MILAN/PARIS (Reuters) - Telecom Italia will sell its Argentina unit and other assets while issuing a convertible bond, aiming to raise around 4 billion euros ($5.3 billion) to stave off a credit rating downgrade and strengthen operations in Italy and Brazil.
Italy’s biggest telecoms operator, which is in the middle of a strategy shift under new Chief Executive Marco Patuano, said it had received an unsolicited offer for its 22.7 percent stake in Telecom Argentina and planned to sell.
Argentine newspapers Clarin and La Nacion said late on Thursday that the buyer would be investment fund Fintech, which already holds shares in Telecom Italia’s Argentine unit. Fintech could not be reached for comment after office hours.
Telecom Italia also plans to sell and lease back more than 17,000 mobile towers it owns in Italy and Brazil, and unload an Italian digital broadcasting unit, aiming to reap more than 2 billion euros from these deals.
The moves represent a major change for the debt-laden former Italian telecom monopoly and show the influence that its largest shareholder, Spain’s Telefonica, is having after it agreed to raise its ownership of the holding company that owns 22.4 percent of Telecom Italia.
Patuano’s new strategy, which has been backed by Telefonica, aims to chart a course out of Telecom Italia’s high debts and deteriorating business in its home market by ploughing money into upgrading its creaky Italian network.
The asset sales could help stave off further credit downgrades. Moody’s already cut Telecom Italia’s rating to junk last month, while Fitch and Standard and Poors have it one notch above. Further downgrades will be costly because the company has to roll over large amounts of debt next year.
Moody’s credit analyst Carlos Winzer said the agency would not count the convertible bond as equity until it converts to shares in 2016, so it would not help its rating for now.
“From our perspective as a rating agency, this is an immediately neutral move, and will be credit positive and strengthen the balance sheet only in year three when the bonds convert to equity.”
The plan also puts a renewed emphasis on the group’s Brazilian business, which sources have told Reuters that Telefonica is aiming to sell from the second half of 2014 onwards. TIM Brazil is the second-biggest mobile operator behind Telefonica’s own Brazilian unit in the growing emerging market.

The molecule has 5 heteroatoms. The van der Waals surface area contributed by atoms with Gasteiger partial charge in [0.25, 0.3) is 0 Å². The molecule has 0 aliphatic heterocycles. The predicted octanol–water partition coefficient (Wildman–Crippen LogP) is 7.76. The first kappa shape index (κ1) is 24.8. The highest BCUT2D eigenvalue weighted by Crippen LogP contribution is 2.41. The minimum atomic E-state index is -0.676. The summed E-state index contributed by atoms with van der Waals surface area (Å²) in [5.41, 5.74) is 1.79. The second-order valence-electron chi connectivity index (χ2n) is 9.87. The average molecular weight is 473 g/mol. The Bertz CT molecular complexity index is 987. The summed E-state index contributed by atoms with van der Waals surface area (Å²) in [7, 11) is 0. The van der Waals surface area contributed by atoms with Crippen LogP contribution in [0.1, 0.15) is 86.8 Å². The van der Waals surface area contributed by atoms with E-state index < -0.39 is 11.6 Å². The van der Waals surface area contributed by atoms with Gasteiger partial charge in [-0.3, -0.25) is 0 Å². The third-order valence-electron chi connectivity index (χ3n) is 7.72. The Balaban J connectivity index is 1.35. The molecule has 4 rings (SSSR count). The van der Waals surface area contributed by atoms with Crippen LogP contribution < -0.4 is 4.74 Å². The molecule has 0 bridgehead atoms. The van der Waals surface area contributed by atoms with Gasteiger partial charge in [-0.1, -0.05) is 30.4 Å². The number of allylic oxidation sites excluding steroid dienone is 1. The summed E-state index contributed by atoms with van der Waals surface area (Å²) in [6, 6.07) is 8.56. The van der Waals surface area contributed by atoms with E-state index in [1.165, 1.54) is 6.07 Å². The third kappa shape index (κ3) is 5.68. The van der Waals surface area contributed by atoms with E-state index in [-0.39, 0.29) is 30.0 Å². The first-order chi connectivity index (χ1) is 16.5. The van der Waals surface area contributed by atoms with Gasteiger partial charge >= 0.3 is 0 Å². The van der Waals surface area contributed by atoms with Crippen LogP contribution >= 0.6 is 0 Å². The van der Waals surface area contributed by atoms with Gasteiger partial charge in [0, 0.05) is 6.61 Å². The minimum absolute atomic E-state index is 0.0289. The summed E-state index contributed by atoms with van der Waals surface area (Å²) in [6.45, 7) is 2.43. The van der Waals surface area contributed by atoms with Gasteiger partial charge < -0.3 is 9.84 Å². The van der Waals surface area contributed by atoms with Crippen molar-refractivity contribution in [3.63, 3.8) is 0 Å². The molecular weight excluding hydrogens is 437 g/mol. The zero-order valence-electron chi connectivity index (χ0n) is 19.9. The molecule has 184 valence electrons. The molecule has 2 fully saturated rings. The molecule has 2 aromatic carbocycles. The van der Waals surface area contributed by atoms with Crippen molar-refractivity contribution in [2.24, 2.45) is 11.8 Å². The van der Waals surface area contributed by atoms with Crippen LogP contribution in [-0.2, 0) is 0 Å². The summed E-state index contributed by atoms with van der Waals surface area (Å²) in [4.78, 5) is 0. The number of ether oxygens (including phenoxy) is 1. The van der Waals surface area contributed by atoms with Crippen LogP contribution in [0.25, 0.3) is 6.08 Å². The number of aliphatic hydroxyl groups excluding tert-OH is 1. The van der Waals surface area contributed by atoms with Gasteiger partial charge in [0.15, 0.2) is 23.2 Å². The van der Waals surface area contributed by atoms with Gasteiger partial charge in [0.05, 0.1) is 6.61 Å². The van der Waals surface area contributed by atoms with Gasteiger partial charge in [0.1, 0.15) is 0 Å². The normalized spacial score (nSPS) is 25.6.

Patuano did not rule out a sale but said that Brazil was important to the group as shown by a new pledge to spend 11 billion reais ($4.78 billion) on network upgrades there between 2013 and 2016.
“Brazil is a core asset. You can never say never. There is a price for everything, but the price for a core asset must be a price that can convince me and the board to change the strategy we set today in which Brazil is an important component.”
In Italy, the group also pledged to boost investment in high-speed fibre broadband and fourth-generation mobile technology. It will target around 9 billion euros in domestic capital expenditures from 2014 to 2016.
With the convertible bond of 1.3 billion euros, Telecom Italia avoided a straight capital increase, which sources earlier had told Reuters was an option. That may soothe shareholders because straight capital increases tend to be issued at a discount to the current share price, unlike the convertible bond.
Robin Bienenstock, analyst at Bernstein Research, said equity investors had been expecting a cash call of up to 2 billion euros, so the fact that Telecom Italia was undertaking asset sales and a convertible bond would likely be viewed positively.
“Since the mandatory convertible is at a premium to today’s share price, it is arguably a better way to raise capital than a capital increase done at a discount,” she said.
Telecom Italia declined to say anything about its dividend policy in the coming years.
Books for the November 2016 bond, convertible into ordinary and saving shares, will close by Friday, it said in a statement, adding that the coupon was expected to be of 5.75-6.5 percent. A source briefed on Thursday’s meeting of the Telecom Italia board said Telefonica planned to take up its share.
In a separate statement, the company reiterated its financial targets for 2013, but added that “actual results may differ, even significantly, from those forecast for the whole 2013”.
Telecom Italia said nine month revenues fell 7.6 percent to 20.38 billion euros, dragged lower by weakness in its recession-hit domestic business, while core profits fell 10.5 percent to 7.93 billion euros. Both were broadly in line with market expectations. Adjusted net debt stood at 28.23 billion euros at the end of September, also in line with analysts’ expectations.
Telecom Italia shares closed down 4.3 percent at 0.72 euros before the announcements. They have risen 5.4 percent since January, underperforming the European telecom index, which is up nearly 30 percent.
($1 = 0.7472 euros)
Reporting by Danilo Masoni and Leila Abboud; Editing by Lisa Jucca, Peter Graff and Stephen Coates